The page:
We do it. But so do aphids, and even some snakes!

 
So what IS viviparity? What do we have in common with tiny plant-sucking aphids?

 
vivo = life
parus = producing
 
Viviparity = “live birth” = having babies
(as opposed to oviparity = laying eggs)

 
As you know, the vast majority of mammals give birth to young that has developed inside the mother’s body, unlike birds and most reptiles and most insects, which lay eggs. However, there are several notable exceptions within these groups. You probably have heard of snakes that bear live young. And there IS a rare third category called ovo-viviparity, which is an odd combination of the two methods of producing young, basically where the young develop inside the parent but there is no placenta or umbilical cord or any other actual connection for nourishment and disposal of wastes.

 
What are the benefits of viviparity?
In a nutshell, the advantages of oviparity lie with the mother — less resources expended — and the benefits of viviparity lie mainly with the offspring, which get a more secure beginning in life in MOST cases. Of course, the benefits continue if the mother actually protects, and even feeds the young after it is born. Think of a baby sea turtle running for its life to make it to the water which is STILL a source of great danger. Compare to that a mother snake of one of the species that gives birth to live young, particularly if she guards them for a time. Still, it is typically the case that MORE offspring can be produced when deposited inside eggs, leaving the mother to go on with no further disadvantage on her part. She can hunt and hide and go about her life, and she does not have the extra bulk and calorie drain from carrying young inside her — even if she were to stick around and guard the eggs. Truly viviparous motherhood is a noble sacrifice — go thank your mother! 😀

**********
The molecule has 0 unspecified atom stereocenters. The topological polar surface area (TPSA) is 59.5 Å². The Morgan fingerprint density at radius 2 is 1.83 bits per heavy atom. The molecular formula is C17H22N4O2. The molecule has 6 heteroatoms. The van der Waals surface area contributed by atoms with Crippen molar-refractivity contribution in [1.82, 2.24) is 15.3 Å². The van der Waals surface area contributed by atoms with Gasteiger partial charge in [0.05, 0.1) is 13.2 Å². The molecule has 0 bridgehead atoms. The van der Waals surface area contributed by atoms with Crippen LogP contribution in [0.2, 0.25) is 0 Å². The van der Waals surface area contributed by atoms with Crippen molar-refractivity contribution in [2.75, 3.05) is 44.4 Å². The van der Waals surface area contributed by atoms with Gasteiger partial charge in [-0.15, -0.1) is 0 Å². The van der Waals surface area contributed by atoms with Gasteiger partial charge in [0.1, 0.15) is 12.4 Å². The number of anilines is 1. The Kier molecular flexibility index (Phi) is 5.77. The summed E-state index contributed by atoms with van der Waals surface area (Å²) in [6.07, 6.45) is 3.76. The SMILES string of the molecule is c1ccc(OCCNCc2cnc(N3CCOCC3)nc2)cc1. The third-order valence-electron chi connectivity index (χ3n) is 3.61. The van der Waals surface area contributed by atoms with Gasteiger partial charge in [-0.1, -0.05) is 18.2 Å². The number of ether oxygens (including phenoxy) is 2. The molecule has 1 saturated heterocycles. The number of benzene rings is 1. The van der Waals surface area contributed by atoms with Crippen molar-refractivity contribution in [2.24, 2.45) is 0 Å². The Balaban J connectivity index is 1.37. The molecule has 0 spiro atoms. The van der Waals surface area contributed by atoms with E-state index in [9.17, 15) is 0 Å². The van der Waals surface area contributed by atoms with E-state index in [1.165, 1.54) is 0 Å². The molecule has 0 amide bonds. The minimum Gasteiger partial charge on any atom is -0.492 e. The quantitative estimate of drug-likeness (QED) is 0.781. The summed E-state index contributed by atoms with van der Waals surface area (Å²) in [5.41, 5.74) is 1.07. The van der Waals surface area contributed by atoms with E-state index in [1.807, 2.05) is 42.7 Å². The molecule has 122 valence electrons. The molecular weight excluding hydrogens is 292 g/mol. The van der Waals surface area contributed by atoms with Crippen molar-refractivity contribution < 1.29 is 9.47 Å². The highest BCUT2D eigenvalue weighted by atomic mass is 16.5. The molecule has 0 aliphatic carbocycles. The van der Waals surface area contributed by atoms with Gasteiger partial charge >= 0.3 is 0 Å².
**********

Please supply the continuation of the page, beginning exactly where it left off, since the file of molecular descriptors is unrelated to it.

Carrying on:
Some resources on Viviparity and Oviparity:
BBC Nature
Difference Between
Oviparity, Ovoviparity, Viviparity
Viviparous Sharks
Live Snake Birth Video

 

 

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